Announcing the 2021 Scholarship Finalists

It’s that time of year again, where holds its annual scholarship competition for aspiring writers! We put out a call for high school and college students to submit their short stories and informational texts aimed at children. The prize? A $1,000 prize to be paid to their learning institution.

We received around 1,000 submissions this year, and it was a tough job narrowing them down to our favorites! They were truly high calibre, interesting, creative, and fun to read. Some included themes of diversity and acceptance, others explained topics from how the stegosaurus was discovered to clever ways astronauts have used velcro! With each round of narrowing down our finalists, the task got even harder to choose the final winner. So, what we’ve done is compile a list of our top contenders and the piece we declared the winner.

Congratulations to all of the finalists and the 2021 Scholarship winner!

10 The Day the Sidewalk Quacked

The title of this story immediately piqued our interest to read more. A sweet story of community-building, problem-solving, and teamwork Boise State University Junior, Ashlee Vanliew, tells the story of a duckling in need and getting it back to its mother. You can read the story here.

9 An Earful on the Human Hearing System

How much do you think you know about how humans hear? Grad student Marisa Kolanovic writes an informative article that details the workings of hearing. The complex system is described clearly and in an accessible way, bringing new appreciation to a sense many of us take for granted. Read the article here.

8 Meet the Stegosaurus

Dinosaurs are an area of fascination for many children, and kids surprise parents and teachers alike at pronouncing their names and reciting their attributes! We enjoyed this story about the discovery and description of the Stegosaurus, by seventeen-year-old Eva Ternovska. It’s a piece your students will love reading. Read the piece >>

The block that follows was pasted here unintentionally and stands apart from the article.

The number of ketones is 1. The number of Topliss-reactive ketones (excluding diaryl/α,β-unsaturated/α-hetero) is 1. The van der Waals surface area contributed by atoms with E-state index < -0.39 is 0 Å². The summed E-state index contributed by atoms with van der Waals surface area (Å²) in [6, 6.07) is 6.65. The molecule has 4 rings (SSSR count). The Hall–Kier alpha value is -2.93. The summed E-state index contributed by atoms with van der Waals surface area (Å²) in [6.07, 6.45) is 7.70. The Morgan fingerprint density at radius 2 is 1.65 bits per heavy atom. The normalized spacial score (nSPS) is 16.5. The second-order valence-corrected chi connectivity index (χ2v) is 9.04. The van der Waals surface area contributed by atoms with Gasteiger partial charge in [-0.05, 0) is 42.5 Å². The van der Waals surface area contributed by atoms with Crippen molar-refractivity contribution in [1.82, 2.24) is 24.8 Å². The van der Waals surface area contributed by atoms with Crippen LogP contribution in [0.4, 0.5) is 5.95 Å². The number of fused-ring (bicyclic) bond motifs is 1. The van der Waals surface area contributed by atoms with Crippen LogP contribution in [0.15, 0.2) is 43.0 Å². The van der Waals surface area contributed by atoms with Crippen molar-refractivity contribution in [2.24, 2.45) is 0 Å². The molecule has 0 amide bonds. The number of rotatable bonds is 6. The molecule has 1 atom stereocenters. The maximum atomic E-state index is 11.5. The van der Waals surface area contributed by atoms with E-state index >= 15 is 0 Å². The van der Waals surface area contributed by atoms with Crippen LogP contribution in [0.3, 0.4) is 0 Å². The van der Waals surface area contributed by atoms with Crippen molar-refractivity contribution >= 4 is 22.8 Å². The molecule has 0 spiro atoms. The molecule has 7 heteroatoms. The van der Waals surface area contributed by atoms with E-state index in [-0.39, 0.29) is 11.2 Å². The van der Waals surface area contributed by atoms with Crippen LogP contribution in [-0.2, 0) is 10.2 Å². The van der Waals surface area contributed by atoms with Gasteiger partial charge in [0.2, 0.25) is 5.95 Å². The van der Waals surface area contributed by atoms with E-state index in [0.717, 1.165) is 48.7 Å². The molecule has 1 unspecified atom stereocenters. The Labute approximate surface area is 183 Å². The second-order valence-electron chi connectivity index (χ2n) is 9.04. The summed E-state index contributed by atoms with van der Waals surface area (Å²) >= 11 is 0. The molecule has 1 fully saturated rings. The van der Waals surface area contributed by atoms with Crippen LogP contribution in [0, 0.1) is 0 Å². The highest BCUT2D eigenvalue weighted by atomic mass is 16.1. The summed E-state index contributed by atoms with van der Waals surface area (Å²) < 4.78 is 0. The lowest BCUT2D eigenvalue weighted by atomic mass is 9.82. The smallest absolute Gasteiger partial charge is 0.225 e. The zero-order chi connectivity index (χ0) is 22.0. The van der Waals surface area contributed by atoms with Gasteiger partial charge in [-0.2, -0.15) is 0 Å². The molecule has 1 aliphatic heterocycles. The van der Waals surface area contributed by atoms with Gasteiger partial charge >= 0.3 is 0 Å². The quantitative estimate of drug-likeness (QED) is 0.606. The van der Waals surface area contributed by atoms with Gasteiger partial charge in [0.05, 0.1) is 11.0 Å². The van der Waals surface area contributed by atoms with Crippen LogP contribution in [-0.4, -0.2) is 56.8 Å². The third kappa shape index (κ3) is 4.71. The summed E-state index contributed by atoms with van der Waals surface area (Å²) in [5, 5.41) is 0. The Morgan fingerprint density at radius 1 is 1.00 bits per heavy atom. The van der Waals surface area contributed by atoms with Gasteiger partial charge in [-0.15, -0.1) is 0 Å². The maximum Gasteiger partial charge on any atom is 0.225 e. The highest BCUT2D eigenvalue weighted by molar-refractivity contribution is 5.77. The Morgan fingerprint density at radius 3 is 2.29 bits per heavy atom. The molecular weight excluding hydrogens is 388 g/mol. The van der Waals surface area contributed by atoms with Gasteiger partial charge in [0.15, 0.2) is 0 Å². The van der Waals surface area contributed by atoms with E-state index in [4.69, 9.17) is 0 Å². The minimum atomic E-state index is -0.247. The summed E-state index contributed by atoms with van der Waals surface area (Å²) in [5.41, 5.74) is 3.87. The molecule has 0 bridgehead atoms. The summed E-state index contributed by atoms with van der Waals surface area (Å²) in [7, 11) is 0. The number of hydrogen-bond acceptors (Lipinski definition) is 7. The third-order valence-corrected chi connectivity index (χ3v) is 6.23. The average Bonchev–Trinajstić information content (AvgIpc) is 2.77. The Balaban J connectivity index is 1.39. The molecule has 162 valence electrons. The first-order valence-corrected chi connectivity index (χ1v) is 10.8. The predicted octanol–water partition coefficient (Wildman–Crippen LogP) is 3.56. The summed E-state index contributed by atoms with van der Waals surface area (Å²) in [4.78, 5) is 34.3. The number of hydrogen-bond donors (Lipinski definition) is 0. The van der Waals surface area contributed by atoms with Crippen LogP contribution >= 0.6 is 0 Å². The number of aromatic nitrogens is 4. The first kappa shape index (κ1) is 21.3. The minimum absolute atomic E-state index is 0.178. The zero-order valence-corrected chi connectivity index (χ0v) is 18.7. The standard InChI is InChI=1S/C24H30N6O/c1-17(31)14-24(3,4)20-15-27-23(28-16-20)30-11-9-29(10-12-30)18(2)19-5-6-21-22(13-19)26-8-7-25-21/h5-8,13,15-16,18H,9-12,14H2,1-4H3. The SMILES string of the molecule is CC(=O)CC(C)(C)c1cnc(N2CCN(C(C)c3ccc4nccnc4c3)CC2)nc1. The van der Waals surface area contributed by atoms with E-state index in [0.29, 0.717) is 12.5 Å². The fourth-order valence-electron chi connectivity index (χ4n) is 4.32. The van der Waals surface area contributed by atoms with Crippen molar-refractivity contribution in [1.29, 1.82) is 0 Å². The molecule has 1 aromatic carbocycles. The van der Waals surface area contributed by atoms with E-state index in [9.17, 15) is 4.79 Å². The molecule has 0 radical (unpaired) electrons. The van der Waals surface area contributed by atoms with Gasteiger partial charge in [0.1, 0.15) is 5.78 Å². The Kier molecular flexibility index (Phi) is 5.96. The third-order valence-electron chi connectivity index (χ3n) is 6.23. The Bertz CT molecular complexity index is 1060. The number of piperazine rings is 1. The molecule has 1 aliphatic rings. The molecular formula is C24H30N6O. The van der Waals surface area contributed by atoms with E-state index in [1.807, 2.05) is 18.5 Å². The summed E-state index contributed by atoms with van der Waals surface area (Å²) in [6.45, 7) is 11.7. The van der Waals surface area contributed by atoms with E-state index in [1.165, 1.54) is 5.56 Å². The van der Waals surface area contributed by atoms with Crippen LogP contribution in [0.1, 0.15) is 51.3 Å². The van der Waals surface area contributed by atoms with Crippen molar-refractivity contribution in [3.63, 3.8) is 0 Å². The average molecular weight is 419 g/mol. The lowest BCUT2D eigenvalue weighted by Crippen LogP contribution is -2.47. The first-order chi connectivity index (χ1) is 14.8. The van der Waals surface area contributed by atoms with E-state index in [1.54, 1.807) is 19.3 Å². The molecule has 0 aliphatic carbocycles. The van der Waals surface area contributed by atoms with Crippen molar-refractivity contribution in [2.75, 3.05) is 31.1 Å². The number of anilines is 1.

7 The New Girl Victoria / La Niña Nueve, Victoria 

Teaching students about diversity and inclusion is more important than ever, and we loved this story where language barriers are overcome creatively and friendships are forged with the help of technology. Read University Junior, Yanely Itzel Bolanos’, story here.

6 What is Kabuki?

Written by high school senior Hannah Cargo, this informational article explores Japanese Kabuki theatre. It’s wonderfully descriptive and educational about a style of theatre and acting that may seem quite foreign to those more used to method acting we commonly see on TV and in movies. Read Hannah’s piece here.

5 The Science of Accidents

This informational piece by University of Arizona Freshman, Kathlyn Wise is full of interesting stories about the origins of significant scientific discoveries, useful everyday objects, and life-saving medicine. Kathlyn is an incoming freshman at Wheaton College. Read the piece >>

4 The Lifecycle of a Star

Seventeen-year-old Jaden Klein deftly sums up the science of a star, clearly explaining the chemistry and physics behind the billions of twinkling stars in our galaxy. Read the piece >>

3 The Fainting Jar

Collecting is a past-time that many of us enjoy, and this delightful story by 16-year-old Avery Rose Nowowiejski caught our attention for its uniqueness, well-crafted story-telling, literary references, and pure charm. Click here to learn about Amy’s collection of faints in The Fainting Jar.

2 To Unbake a Cake

“Mom?” Aidan poked his head into the kitchen, a book tucked under his arm. “How would you unbake a cake?” We really enjoyed this novel approach to explaining chemistry concepts for reactions and states of matter by university sophomore Karen Zhang. It was well written, interesting to read, and clearly explained the science. Well done, Karen! Read the full story here.


1 The Origin of Money

Money is something we use everyday and it makes the modern world turn. But have you ever thought about how the system evolved? We loved how well written and explained this piece by 10th grader Crystal Ojiako was. Click to discover the Origin of Money.

Try HelpTeaching out today for free.

No credit card required.

Try it for free!

Leave a Reply